'Varuthapadatha Valibar Sangam' review: This Tamil film entertains
With four back-to-back hits, Sivakarthikeyan must have realised that his strength lies in comedy.
Cast: Sivakarthikeyan, Soori, Sri Divya, Sathyaraj, Sri Ranjini
Rating: 3 out of 5
With four back-to-back hits, Sivakarthikeyan must have realised that his strength lies in comedy and in making films that appeal to masses more than multiplex-goers. He has got it right one more time with his latest film 'Varuthapadatha Valibar Sangam' (VVS) that more or less, follows the same path of several of his own films and eventually, triumphs.
Even though you know there is no scope for a story in the film, you can't ignore the fact that it entertains from the word go.
Set in a village called Silukkuvarpatti in Tamil Nadu, VVS is the story of a group of wastrels lead by Bosepandi (Sivakarthikeyan) and his loyal sidekick Soori. They spend most of their time eating, sleeping and interfering in matters that don't require their involvement.
Bosepandi is attracted to Kalyani, played by Bindu Madhavi, a school teacher. He seeks the help of Lathapandi (Sri Divya), a class 12 student in the same school, to deliver love letters from him to Kalyani. As time goes by, Kalyani gets married to someone, leaving Bosepandi heartbroken.
Meanwhile, Lathapandi's father arranges for her wedding, but she is still a minor. When Bosepandi comes to learn about the marriage, he seeks the help of police to stop the teen marriage. When the wedding is called off, a relieved Latha falls for Bose.
What happens between Latha and Bose? This forms the rest of the story of the film.
VVS is an out-and-out comedy entertainer that delivers what it promises. It's a film that expects audiences to sit back and enjoy. Without focusing too much on its story, VVS gives us a simple, slice-of-rural-love story that rides solely on the roles played by Siva and Soori.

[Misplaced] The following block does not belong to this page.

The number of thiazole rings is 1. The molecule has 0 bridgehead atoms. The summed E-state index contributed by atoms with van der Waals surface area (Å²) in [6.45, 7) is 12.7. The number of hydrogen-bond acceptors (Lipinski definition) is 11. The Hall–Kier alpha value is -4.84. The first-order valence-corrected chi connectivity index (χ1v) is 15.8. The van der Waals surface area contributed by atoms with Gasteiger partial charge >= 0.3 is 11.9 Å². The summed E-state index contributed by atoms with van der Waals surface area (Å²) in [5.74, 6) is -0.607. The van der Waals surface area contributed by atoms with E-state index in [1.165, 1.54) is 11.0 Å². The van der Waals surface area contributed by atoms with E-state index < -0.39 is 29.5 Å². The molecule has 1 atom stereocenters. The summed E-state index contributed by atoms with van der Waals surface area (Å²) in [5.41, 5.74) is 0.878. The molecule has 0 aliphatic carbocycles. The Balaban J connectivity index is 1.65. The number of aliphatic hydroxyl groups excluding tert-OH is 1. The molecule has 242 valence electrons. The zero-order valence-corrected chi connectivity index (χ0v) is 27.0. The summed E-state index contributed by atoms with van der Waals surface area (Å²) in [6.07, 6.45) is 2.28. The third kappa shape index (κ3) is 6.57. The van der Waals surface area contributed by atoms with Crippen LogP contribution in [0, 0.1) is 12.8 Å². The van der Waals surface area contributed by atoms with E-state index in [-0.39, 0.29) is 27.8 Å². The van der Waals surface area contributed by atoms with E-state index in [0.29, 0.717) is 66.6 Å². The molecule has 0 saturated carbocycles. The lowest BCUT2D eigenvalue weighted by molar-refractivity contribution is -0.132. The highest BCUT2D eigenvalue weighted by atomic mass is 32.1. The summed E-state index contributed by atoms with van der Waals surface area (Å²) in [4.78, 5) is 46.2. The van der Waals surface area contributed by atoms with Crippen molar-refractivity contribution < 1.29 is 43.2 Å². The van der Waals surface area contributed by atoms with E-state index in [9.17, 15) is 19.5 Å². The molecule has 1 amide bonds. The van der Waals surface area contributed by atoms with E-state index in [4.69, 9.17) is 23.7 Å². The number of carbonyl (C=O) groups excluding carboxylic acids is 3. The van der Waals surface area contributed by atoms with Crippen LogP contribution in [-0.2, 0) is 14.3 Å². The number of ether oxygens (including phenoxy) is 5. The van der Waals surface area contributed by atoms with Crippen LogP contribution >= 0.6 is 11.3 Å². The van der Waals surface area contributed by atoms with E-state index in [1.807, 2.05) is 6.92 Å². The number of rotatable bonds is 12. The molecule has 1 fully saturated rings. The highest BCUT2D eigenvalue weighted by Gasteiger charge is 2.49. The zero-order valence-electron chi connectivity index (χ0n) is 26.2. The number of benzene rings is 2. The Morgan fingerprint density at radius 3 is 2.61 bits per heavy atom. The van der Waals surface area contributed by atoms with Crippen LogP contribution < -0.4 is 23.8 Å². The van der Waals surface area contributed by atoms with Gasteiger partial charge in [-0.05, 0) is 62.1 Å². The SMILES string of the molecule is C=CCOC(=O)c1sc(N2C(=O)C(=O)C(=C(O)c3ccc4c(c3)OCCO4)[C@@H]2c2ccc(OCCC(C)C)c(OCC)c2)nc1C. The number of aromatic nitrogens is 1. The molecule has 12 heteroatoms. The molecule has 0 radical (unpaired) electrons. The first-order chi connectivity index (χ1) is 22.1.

The film, knowingly or unknowingly, subtly addresses a few issues prevalent in rural places. One such issue is teen marriage, and we realise that director Ponram cleverly uses comedy. It's impossible to address a domestic issue nowadays without earning criticism, but Ponram deserves credit for pulling it off successfully.
But even before you finish lauding the director, you're in for a surprise. Latha's marriage gets called off at the first place because she is a minor, but she gets married to Bosepandi a few months later. All this makes one wonder what happened to the concept of not supporting teen marriage? Has it been thrown out of the window? This whole episode looked like it was conveniently written for the purpose of uniting the lead couple.
The comedy is supremely complemented by Siva and Soori in their respective roles. They hit it off quite well as a successful pair that entertains from the second they appear on screen. Both of them have some wonderful lines that make up for some cliched moments in the film.
Sathyaraj turns in a highly amusing performance, while debutant Sri Divya's role is limited, but she rises up to the occasion with a polished act.
While the film's biggest strength are its dialogues, its lengthy second half tests the audience's patience. Even though the twist in the climax brings a smile on your face, you walk out with the feeling that it came too late.
VVS reeks of rural entertainment and it predominantly works for the masses, but if you have been a follower of rural culture and lifestyle, you are likely to enjoy it more.